The light gray (g) ink, the medium gray (G) ink and the dye-based black (Z) ink may also be identified by their absorbance values. However, unlike chromatic colors, achromatic colors typically have a flat response rather than a peak absorbance. As a result, the wave length range where such peak absorbance occurs is much broader. Applying the Beers Law of Measurement, the black (Z) ink, medium gray (G) ink and light gray (g) inks have the following absorbance values:
.1 to .8
350 to 750
1 to 10,000
.03 to .0999
350 to 750
1 to 10,000
.001 to .0299
350 to 750
1 to 10,000
In contrast to conventional printing systems that combine a yellow ink (Y) contained in a first print cartridge with a light cyan ink (c) or a light magenta ink (m) contained in a second print cartridge to produce a composite gray (i.e. a gray color created by printing a plurality of different chromatic ink dots in close proximity to one another, a technique commonly referred to as halftoning), printer system 12 utilizes a single print cartridge 28 providing a plurality of achromatic inks having distinct L* values such as light gray ink (g), medium gray ink (G) and dye-based black ink (Z). As a result, printer system 12 prints images with (1) greater consistently, (2) improved economy and (3) higher quality. First, in contrast to those systems that print composite grays, printing system. 12 may print more consistent images that are less likely to experience hue shift. In particular, it has been found that images printed by printing system 12 using print cartridge 28 do not experience hue shift in conditions where dot grain varies such as when different media is used or such as when humidity changes. In other words, printing system 12 achieves results that are consistent regardless of the type of media being printed upon or the particular humidity during such printing. In addition, because each of the three achromatic inks utilized by system 12 are contained in a single print cartridge 28, images printed by system 12 do not experience hue shift which occurs when different print cartridges produce differently sized drops of ink given the same electrical signals as a result of manufacturing tolerances (also known as “pen drop weight variation”).
Moreover, unlike those systems that must print composite grays, system 12 and print cartridge 28 prints images having reduced metamerism effects that result in color shifts under different illuminants. For example, grays produced by system 12 utilizing print cartridge 28 do not look purple under office lights but green under daylight.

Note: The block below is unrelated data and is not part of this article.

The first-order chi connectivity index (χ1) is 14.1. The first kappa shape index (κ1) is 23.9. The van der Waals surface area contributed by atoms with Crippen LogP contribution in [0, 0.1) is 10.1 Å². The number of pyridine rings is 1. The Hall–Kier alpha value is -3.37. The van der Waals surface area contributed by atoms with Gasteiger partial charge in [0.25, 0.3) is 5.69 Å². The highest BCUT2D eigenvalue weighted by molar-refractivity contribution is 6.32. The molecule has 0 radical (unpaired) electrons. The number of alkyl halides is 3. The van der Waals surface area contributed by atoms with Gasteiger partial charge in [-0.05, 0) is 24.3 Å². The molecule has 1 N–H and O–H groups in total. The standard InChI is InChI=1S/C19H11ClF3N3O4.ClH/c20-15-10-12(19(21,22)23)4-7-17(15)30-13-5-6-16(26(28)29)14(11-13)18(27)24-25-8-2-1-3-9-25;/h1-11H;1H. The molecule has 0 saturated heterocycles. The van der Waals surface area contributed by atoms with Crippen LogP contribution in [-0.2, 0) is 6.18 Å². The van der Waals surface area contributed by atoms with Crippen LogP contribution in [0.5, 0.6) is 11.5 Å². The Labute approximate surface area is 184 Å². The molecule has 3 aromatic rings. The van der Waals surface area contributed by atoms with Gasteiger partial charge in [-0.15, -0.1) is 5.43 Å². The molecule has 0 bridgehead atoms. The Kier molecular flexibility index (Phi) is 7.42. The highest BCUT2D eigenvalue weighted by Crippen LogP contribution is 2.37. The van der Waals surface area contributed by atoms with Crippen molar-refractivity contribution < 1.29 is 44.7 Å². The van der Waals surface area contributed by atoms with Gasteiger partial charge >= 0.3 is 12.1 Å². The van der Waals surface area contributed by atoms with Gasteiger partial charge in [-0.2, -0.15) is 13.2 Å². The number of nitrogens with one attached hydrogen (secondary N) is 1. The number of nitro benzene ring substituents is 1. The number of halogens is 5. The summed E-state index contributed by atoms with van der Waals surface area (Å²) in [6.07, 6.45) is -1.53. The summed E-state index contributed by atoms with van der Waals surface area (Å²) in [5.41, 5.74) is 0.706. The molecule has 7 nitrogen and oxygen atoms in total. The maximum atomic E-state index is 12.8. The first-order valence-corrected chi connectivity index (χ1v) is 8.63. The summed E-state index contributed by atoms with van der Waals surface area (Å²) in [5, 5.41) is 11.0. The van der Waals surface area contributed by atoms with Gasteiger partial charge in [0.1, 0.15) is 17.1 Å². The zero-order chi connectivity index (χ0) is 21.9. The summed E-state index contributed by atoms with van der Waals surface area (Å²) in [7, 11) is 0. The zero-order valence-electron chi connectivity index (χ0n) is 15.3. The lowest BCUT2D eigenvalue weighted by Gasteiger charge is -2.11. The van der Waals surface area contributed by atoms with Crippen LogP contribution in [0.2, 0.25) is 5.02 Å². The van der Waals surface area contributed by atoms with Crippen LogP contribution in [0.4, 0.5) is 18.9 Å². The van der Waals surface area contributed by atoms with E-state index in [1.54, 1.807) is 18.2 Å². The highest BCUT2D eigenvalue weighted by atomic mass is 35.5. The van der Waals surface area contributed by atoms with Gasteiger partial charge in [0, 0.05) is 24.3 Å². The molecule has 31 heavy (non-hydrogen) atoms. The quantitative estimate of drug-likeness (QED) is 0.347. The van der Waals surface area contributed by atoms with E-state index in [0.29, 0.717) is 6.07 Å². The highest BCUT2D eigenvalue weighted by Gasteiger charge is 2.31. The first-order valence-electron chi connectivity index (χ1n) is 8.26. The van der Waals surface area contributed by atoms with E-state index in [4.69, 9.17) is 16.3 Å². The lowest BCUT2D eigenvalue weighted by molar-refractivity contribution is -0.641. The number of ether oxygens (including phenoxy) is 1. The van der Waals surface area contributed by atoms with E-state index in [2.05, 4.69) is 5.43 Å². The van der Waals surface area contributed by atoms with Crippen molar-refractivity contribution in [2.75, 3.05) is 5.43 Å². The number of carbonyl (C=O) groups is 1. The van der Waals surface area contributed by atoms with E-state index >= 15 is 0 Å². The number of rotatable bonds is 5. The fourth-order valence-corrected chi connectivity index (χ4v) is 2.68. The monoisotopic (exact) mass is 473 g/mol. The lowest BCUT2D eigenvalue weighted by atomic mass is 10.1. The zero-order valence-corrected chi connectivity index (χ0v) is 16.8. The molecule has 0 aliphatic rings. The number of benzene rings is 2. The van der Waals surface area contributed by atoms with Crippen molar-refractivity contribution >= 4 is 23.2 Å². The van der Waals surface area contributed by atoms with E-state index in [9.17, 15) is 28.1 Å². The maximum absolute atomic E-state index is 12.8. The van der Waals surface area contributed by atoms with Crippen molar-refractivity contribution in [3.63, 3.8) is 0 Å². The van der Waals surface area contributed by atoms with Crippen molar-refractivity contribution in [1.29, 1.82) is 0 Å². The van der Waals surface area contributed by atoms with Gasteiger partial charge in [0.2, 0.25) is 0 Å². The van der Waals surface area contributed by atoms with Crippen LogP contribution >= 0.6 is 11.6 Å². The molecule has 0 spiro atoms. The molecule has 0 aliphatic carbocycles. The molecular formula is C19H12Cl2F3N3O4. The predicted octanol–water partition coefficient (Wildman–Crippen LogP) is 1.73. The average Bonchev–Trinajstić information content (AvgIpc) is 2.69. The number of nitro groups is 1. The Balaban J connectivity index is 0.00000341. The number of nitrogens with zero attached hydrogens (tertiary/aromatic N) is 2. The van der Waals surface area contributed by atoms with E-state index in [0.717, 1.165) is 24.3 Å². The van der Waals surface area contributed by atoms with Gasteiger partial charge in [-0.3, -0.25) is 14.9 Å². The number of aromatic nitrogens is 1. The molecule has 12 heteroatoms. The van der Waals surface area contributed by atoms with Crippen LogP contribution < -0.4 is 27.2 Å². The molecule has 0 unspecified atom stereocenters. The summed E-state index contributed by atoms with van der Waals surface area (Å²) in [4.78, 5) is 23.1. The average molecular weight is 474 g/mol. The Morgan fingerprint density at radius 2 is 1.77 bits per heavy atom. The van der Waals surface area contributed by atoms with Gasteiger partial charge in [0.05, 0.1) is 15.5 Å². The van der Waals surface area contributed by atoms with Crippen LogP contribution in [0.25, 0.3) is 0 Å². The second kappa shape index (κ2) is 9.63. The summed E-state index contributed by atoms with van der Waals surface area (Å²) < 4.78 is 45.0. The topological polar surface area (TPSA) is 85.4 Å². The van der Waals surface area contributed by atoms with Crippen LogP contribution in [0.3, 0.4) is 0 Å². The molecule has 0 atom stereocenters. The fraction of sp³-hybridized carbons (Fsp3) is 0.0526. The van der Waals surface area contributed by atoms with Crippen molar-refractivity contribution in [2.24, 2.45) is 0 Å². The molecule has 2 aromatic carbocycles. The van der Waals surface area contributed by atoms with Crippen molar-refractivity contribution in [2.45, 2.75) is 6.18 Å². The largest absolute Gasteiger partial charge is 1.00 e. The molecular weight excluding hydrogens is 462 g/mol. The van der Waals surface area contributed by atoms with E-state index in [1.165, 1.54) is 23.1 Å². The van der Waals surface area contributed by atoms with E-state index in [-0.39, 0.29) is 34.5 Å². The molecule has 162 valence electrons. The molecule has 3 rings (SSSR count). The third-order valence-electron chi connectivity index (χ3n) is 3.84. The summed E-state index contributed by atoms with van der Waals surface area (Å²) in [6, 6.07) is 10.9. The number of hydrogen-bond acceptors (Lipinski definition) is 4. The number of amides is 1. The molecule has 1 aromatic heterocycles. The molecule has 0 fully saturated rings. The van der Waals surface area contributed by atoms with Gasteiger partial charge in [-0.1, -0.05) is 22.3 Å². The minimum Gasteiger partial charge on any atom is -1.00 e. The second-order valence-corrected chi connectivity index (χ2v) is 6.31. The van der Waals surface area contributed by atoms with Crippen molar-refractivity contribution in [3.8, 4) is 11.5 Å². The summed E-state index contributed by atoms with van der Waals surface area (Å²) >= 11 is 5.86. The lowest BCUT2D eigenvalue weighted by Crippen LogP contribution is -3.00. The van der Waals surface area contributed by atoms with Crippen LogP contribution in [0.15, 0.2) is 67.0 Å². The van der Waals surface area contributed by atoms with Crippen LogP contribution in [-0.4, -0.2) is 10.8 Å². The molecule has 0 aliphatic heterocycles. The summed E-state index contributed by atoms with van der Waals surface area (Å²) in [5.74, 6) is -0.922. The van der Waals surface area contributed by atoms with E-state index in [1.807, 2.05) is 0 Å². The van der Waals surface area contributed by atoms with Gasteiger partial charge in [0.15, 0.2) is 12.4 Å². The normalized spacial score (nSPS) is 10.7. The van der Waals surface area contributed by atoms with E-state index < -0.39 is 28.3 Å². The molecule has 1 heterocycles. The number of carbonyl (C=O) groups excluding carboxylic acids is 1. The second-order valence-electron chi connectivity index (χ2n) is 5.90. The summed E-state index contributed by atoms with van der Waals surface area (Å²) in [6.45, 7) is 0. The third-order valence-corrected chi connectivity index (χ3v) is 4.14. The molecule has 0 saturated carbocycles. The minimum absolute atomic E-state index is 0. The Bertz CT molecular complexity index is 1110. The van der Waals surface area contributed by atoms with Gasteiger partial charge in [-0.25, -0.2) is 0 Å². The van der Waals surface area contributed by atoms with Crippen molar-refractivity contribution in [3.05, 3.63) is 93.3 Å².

Second, printing system 12 enables more efficient and economical use of ink. In conventional systems, each composite gray that is printed typically requires the yellow ink (Y), resulting in excessive consumption of such yellow ink. Because system 12 prints grays utilizing print cartridge 28, system 12 achieves more balanced usage of inks contained within the CMY print cartridge 24 and, ultimately, a longer useful life for the CMY print cartridge.
Third, in contrast to conventional systems which print composite grays, printing system 12 produces higher quality images. In particular, system 12 achieves improved or increased gamut in color images and improved true black-and-white images. As described in greater detail in co-pending U.S. patent application Ser. No. 10/460,891, entitled “RENDERING USING AT LEAST TWO LEVELS OF GRAY”, filed on the same date herewith by Jay S. Gondek, Stephen W. Bauer, Matthew A. Shepherd, Guo Lee, and Luann E. J. Rolly, the full disclosure of which is hereby incorporated by reference, transitions from solid colors to black may be defined by utilizing a light gray ink, a medium gray ink and a black ink in combination with not more than two additional colorants. As a result, global hue cast problems in images are eliminated, more accurate color reproduction and less need for printer calibration is achieved, cyan dots in skin colors are eliminated, ink usage is reduced, and grain is reduced. In addition, for a given dot visibility, the gray inks achieve better darkening properties when printed beyond dot-overlap due to uniform absorption. Because of the uniform absorptive properties of the gray ink, the use of gray in conjunction with color inks results in an improved gamut for dark colors. Moreover, utilizing at least two gray inks enables fine gray or black details to be reproduced without color fringing. Similar benefits are achieved when black and white images are being printed.
Printer system 12 also achieves improved photo quality images as compared to those systems that utilize print cartridges containing a single ink and that recommend mounting seven print cartridges (C, M, Y, c, m, k and light black ink print cartridges) to the carriage for photo printing. In particular, because print cartridge 28 includes a light gray ink (g) having an L* value greater than or equal to the L* value of the light cyan ink (c) and the light magenta ink (m), system 12 achieves light tone characteristics in its printed images that are better than those systems employing light cyan and light magenta inks to produce composite grays. At the same time, because system 12 utilizes a print cartridge 28 also including a medium gray ink (G) having an L* value between the L* value of the black ink and the L* value of the light gray ink, system 12 also achieves a smooth transition between the light gray ink (g) and the black ink (k) without a noticeable increase in grain in midtones in image 18. Because print cartridge 28 includes two gray inks, g, G, in addition to a black ink, Z, print cartridge 28 may utilize a light gray having an L* value greater than the L* value of typical light cyan (c) and light magenta (m) inks and a medium gray ink having an L* value greater than a typical dark cyan (C) or dark magenta (M) inks. Because print cartridge 28 utilizes balanced gray inks, system 28 may produce a lighter dot utilizing the light gray ink as compared to the light cyan ink or the light magenta ink. Similarly, system 12 may also produce a lighter dot using the medium gray ink as compared to those prior systems which utilize dark cyan ink or dark magenta inks. The end result is less grain in light regions as well as less grain in mid-tone regions.